Friday, May 25, 2018

Thursday, May 24, 2018

Wednesday, May 23, 2018

No Frills Prompt 5

Prompt: Write a piece in which you consciously include 3 misspelled words.

(this is a small frills exercise, because it's a little different but I liked the idea)

For instance: report on a note written, recall a text message, an email. Reminisce about a child's spelling test (or perhaps your own). Pick one arbitrarily if you like, but make sure that the misspelled words are key to the piece if you can. A child misspelling "daddy" but not "mommy"... a text message doing the same thing can have very different connotations... see?

Tuesday, May 22, 2018

Monday, May 21, 2018

Sunday, May 20, 2018

Saturday, May 19, 2018

No Frills Prompt 1

So instead of posting these long-winded specific prompts with additional options and whatnot, I'm going to have a series/tag of prompts which are just that. Only prompt. Quick and easy, if you want to build on it give yourself an additional self-constraint. This will be the only explanation.

Exercise 1: Write a piece in which a person speaks to a cat.

Wednesday, May 16, 2018

Tuesday, April 10, 2018

April 10, 2018 National Poetry Month Daily Writing Prompt: Five Words and a Rhyme

Welcome to National Poetry Month 2018! 

I don't want to exclude anyone, though, so all prompts will be written so that they can be either poetry or prose.

Today's exercise (4/10/18) is to write a piece that includes A) the following five words as end words (if you're writing prose, it has to be the last word of the sentence): Stopped, See, Broken, Close, Drop, and B) either written in rhyming couplets AA//BB//CC//, or tercets ABC//ABC//DEF//DEF etc. If you're writing prose you have the same assignment, the rhymes just won't be noticed.



Bonus exercises (either in conjunction with the official exercise or stand-alone):



1) Describe two smells as well as one flavor (the flavor being something sour).
2) Set your piece (at least half of it) in the evening.
3) Use a quote from the lyrics of the song "32 Flavors" by Ani DiFranco either as an epigraph or in the piece.

Friday, April 6, 2018

April 6, 2018 National Poetry Month Daily Writing Prompt: Childhood Friends

Welcome to National Poetry Month 2018! 

I don't want to exclude anyone, though, so all prompts will be written so that they can be either poetry or prose.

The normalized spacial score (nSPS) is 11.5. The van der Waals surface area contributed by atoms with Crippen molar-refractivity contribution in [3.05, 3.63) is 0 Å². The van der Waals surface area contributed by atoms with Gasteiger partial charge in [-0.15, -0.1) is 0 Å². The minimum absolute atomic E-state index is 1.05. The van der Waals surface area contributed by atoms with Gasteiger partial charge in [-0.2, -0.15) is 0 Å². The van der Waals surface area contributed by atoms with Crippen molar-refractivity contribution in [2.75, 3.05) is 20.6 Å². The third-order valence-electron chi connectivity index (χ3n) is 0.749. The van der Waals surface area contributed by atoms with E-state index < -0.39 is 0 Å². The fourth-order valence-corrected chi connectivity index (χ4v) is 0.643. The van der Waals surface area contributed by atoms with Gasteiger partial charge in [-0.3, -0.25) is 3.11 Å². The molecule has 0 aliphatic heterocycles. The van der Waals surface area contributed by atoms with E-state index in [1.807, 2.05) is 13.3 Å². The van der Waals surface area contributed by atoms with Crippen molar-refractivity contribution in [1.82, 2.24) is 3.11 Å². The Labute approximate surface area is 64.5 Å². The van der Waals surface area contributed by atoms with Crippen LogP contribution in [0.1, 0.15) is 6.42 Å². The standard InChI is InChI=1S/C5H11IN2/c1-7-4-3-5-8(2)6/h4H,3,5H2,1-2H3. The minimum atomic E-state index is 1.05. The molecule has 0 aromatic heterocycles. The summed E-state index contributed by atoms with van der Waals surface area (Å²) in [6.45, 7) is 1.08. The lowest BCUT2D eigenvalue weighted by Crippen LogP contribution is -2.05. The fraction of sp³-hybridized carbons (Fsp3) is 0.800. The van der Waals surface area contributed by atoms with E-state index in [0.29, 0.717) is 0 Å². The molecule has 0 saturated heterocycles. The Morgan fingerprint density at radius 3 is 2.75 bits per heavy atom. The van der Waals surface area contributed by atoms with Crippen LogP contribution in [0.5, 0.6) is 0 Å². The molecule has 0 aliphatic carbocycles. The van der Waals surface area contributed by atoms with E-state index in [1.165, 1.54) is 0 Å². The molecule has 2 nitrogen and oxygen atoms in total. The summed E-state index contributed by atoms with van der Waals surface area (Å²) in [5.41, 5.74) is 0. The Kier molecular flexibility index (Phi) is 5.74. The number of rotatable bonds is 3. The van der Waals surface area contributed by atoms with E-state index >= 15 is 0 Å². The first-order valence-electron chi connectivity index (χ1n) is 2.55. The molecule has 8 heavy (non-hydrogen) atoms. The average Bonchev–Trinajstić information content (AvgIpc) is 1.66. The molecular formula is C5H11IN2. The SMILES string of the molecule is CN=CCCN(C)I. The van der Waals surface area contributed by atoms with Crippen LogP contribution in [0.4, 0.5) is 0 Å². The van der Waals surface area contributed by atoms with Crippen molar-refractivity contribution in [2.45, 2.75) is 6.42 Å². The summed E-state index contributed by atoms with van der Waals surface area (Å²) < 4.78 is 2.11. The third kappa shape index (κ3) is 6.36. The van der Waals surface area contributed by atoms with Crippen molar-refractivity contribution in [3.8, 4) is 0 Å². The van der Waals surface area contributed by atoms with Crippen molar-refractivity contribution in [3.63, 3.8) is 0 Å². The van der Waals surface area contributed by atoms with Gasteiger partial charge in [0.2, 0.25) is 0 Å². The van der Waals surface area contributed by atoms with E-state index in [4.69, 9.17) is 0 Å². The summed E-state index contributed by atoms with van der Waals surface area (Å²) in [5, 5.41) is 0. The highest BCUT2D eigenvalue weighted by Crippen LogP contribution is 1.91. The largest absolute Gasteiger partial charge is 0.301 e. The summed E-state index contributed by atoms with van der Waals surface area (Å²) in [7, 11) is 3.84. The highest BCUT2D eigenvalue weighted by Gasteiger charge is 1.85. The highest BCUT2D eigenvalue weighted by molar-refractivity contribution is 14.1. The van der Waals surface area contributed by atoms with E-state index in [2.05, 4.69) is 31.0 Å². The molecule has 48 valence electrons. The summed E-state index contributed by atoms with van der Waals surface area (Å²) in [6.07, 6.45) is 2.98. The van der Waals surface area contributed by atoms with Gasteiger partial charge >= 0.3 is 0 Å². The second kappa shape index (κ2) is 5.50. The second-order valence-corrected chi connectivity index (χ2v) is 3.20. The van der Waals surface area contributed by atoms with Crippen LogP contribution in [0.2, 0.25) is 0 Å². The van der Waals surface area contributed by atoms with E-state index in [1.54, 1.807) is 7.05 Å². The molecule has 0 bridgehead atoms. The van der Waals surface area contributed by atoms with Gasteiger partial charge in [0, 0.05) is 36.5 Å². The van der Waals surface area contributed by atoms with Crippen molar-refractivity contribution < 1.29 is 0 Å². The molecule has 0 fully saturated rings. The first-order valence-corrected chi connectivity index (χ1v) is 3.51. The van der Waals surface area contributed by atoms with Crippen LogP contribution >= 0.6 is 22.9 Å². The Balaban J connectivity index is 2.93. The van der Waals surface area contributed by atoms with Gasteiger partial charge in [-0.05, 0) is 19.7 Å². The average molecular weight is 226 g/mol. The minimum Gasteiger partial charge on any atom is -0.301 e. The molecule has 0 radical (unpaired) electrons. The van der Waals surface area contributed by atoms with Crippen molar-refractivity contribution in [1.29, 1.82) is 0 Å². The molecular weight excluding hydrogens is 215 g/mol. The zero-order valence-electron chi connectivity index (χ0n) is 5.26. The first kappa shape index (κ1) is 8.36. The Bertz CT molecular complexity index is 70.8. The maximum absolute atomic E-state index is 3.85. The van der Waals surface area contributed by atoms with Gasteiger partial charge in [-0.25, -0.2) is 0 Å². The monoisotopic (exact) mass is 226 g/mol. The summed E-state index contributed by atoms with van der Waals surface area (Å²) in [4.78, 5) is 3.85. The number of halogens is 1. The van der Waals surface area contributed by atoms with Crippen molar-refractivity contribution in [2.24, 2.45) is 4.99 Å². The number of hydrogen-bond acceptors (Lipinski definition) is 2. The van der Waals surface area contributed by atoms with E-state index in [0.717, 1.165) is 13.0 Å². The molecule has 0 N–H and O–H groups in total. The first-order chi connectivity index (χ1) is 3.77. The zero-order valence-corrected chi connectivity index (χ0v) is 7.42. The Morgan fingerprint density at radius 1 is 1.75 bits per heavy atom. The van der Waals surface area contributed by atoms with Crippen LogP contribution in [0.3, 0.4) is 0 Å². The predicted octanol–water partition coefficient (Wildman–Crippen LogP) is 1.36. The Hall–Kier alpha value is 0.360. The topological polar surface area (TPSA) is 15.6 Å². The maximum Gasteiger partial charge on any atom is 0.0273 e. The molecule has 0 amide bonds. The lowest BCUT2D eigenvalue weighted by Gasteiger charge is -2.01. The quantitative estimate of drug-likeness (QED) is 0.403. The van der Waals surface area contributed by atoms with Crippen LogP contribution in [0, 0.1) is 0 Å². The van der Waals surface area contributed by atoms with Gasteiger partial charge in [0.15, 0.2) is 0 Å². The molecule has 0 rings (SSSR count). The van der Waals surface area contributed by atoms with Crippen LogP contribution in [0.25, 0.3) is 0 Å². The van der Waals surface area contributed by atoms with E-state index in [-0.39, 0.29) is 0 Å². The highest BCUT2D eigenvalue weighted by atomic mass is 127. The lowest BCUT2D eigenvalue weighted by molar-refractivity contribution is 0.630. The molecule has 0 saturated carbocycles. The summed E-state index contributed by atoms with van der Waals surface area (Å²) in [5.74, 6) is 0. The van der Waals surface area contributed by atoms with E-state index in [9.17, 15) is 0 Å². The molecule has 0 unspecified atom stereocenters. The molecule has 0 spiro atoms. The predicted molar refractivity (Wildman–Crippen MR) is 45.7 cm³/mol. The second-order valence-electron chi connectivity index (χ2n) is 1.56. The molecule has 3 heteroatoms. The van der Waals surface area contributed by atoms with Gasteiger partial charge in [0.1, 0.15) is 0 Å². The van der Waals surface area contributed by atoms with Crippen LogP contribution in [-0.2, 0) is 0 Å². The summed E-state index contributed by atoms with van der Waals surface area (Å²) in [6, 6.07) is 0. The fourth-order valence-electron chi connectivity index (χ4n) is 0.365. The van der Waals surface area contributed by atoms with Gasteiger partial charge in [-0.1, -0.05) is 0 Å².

Today's exercise (4/6/18) is to write a narrative or partial narrative about 'playing' with a friend during childhood. Whether it's an adventure, something dull, a great memory of playing Nintendo etc.


Bonus exercises (either in conjunction with the official exercise or stand-alone):


1) Describe the shape of a particular type of tree.
2) Include a character falling.
3) Use a quote from the lyrics of the song "Gerry is Strong" by The Bruce Lee Band either as an epigraph or in the piece.

Thursday, April 5, 2018

April 5, 2018 National Poetry Month Daily Writing Prompt: Cooking with a Pet

Welcome to National Poetry Month 2018! 

I don't want to exclude anyone, though, so all prompts will be written so that they can be either poetry or prose.

Today's exercise (4/5/18) is to write a narrative in which you are cooking something and are either interrupted or joined by a pet. Include at least one line of dialog spoke to the pet (or from if you want).

Bonus exercises (either in conjunction with the official exercise or stand-alone):


1) Begin at least 5 sentences with different words starting with the letter F.
2) Describe three different smells and include one of the things described in the title.
3) Use a quote from the lyrics of the song "Mandy" by Barry Manilow either as an epigraph or in the piece.
4) Set your cooking narrative somewhere outdoors.

Wednesday, April 4, 2018

April 4, 2018 National Poetry Month Daily Writing Prompt: Half Full or Empty

Welcome to National Poetry Month 2018! 

I don't want to exclude anyone, though, so all prompts will be written so that they can be either poetry or prose.

Today's exercise (4/4/18) is to write about 'the glass' being either half-full or half-empty using something other than a glass, cup or bucket. Use a number of concrete specifics for the situation you're describing.


Bonus exercises (either in conjunction with the official exercise or stand-alone):